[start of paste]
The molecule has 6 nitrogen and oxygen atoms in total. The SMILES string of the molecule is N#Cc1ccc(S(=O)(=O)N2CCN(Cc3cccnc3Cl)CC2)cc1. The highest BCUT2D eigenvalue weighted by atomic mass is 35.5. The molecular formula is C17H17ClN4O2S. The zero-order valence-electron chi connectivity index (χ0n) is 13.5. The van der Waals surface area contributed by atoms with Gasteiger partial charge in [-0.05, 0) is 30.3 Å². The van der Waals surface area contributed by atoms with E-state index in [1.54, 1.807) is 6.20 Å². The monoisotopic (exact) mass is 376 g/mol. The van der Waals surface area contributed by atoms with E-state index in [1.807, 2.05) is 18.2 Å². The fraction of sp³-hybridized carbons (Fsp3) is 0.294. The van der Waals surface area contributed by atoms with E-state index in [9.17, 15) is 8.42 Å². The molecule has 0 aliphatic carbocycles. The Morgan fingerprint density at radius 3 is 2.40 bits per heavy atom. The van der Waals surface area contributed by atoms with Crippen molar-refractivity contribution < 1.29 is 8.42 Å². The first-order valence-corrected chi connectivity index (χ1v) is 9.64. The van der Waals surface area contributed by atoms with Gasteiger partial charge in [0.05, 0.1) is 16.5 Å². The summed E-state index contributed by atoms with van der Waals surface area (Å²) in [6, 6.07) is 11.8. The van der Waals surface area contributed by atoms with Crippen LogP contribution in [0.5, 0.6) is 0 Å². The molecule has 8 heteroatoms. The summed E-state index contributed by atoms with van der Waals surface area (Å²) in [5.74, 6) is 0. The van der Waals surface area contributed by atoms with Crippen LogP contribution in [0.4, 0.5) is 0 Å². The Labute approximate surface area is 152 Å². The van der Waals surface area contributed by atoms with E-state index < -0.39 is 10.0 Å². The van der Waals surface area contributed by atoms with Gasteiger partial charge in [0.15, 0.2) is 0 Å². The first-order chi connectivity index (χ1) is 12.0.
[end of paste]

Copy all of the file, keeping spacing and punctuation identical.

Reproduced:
The molecule has 6 nitrogen and oxygen atoms in total. The SMILES string of the molecule is N#Cc1ccc(S(=O)(=O)N2CCN(Cc3cccnc3Cl)CC2)cc1. The highest BCUT2D eigenvalue weighted by atomic mass is 35.5. The molecular formula is C17H17ClN4O2S. The zero-order valence-electron chi connectivity index (χ0n) is 13.5. The van der Waals surface area contributed by atoms with Gasteiger partial charge in [-0.05, 0) is 30.3 Å². The van der Waals surface area contributed by atoms with E-state index in [1.54, 1.807) is 6.20 Å². The monoisotopic (exact) mass is 376 g/mol. The van der Waals surface area contributed by atoms with E-state index in [1.807, 2.05) is 18.2 Å². The fraction of sp³-hybridized carbons (Fsp3) is 0.294. The van der Waals surface area contributed by atoms with E-state index in [9.17, 15) is 8.42 Å². The molecule has 0 aliphatic carbocycles. The Morgan fingerprint density at radius 3 is 2.40 bits per heavy atom. The van der Waals surface area contributed by atoms with Crippen molar-refractivity contribution < 1.29 is 8.42 Å². The first-order valence-corrected chi connectivity index (χ1v) is 9.64. The van der Waals surface area contributed by atoms with Gasteiger partial charge in [0.05, 0.1) is 16.5 Å². The summed E-state index contributed by atoms with van der Waals surface area (Å²) in [6, 6.07) is 11.8. The van der Waals surface area contributed by atoms with Crippen LogP contribution in [0.5, 0.6) is 0 Å². The molecule has 8 heteroatoms. The summed E-state index contributed by atoms with van der Waals surface area (Å²) in [5.74, 6) is 0. The van der Waals surface area contributed by atoms with Crippen LogP contribution in [0.4, 0.5) is 0 Å². The Labute approximate surface area is 152 Å². The van der Waals surface area contributed by atoms with E-state index < -0.39 is 10.0 Å². The van der Waals surface area contributed by atoms with Gasteiger partial charge in [0.15, 0.2) is 0 Å². The first-order chi connectivity index (χ1) is 12.0.